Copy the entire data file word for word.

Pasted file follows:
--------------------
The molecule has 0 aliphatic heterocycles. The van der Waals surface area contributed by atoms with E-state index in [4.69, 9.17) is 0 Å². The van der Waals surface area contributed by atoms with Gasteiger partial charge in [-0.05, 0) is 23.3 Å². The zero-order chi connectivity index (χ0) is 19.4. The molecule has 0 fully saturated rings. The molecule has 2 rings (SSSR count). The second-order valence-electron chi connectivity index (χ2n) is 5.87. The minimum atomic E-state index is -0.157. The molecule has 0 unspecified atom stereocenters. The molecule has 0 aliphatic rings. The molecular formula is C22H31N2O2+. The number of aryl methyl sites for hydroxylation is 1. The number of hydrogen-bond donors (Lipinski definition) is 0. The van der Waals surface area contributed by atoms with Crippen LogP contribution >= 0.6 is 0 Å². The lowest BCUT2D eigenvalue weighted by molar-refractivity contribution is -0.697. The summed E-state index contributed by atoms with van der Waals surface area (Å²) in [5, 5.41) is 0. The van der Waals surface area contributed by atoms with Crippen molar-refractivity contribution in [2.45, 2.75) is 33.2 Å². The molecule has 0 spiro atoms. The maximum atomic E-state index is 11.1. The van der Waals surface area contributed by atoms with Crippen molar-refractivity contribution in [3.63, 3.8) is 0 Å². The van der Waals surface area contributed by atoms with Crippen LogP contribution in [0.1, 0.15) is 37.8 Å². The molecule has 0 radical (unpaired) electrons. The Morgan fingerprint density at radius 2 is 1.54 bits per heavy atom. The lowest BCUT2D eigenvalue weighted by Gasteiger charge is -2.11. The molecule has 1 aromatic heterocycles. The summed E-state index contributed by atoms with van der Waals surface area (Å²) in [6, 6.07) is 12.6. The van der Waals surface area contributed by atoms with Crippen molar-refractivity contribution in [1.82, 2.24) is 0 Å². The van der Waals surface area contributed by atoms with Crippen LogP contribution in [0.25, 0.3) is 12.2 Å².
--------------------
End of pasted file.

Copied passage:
The molecule has 0 aliphatic heterocycles. The van der Waals surface area contributed by atoms with E-state index in [4.69, 9.17) is 0 Å². The van der Waals surface area contributed by atoms with Gasteiger partial charge in [-0.05, 0) is 23.3 Å². The zero-order chi connectivity index (χ0) is 19.4. The molecule has 0 fully saturated rings. The molecule has 2 rings (SSSR count). The second-order valence-electron chi connectivity index (χ2n) is 5.87. The minimum atomic E-state index is -0.157. The molecule has 0 unspecified atom stereocenters. The molecule has 0 aliphatic rings. The molecular formula is C22H31N2O2+. The number of aryl methyl sites for hydroxylation is 1. The number of hydrogen-bond donors (Lipinski definition) is 0. The van der Waals surface area contributed by atoms with Crippen LogP contribution >= 0.6 is 0 Å². The lowest BCUT2D eigenvalue weighted by molar-refractivity contribution is -0.697. The summed E-state index contributed by atoms with van der Waals surface area (Å²) in [5, 5.41) is 0. The van der Waals surface area contributed by atoms with Crippen molar-refractivity contribution in [2.45, 2.75) is 33.2 Å². The molecule has 0 spiro atoms. The maximum atomic E-state index is 11.1. The van der Waals surface area contributed by atoms with Crippen molar-refractivity contribution in [3.63, 3.8) is 0 Å². The van der Waals surface area contributed by atoms with Crippen LogP contribution in [0.1, 0.15) is 37.8 Å². The molecule has 0 radical (unpaired) electrons. The Morgan fingerprint density at radius 2 is 1.54 bits per heavy atom. The lowest BCUT2D eigenvalue weighted by Gasteiger charge is -2.11. The molecule has 1 aromatic heterocycles. The summed E-state index contributed by atoms with van der Waals surface area (Å²) in [6, 6.07) is 12.6. The van der Waals surface area contributed by atoms with Crippen molar-refractivity contribution in [1.82, 2.24) is 0 Å². The van der Waals surface area contributed by atoms with Crippen LogP contribution in [0.25, 0.3) is 12.2 Å².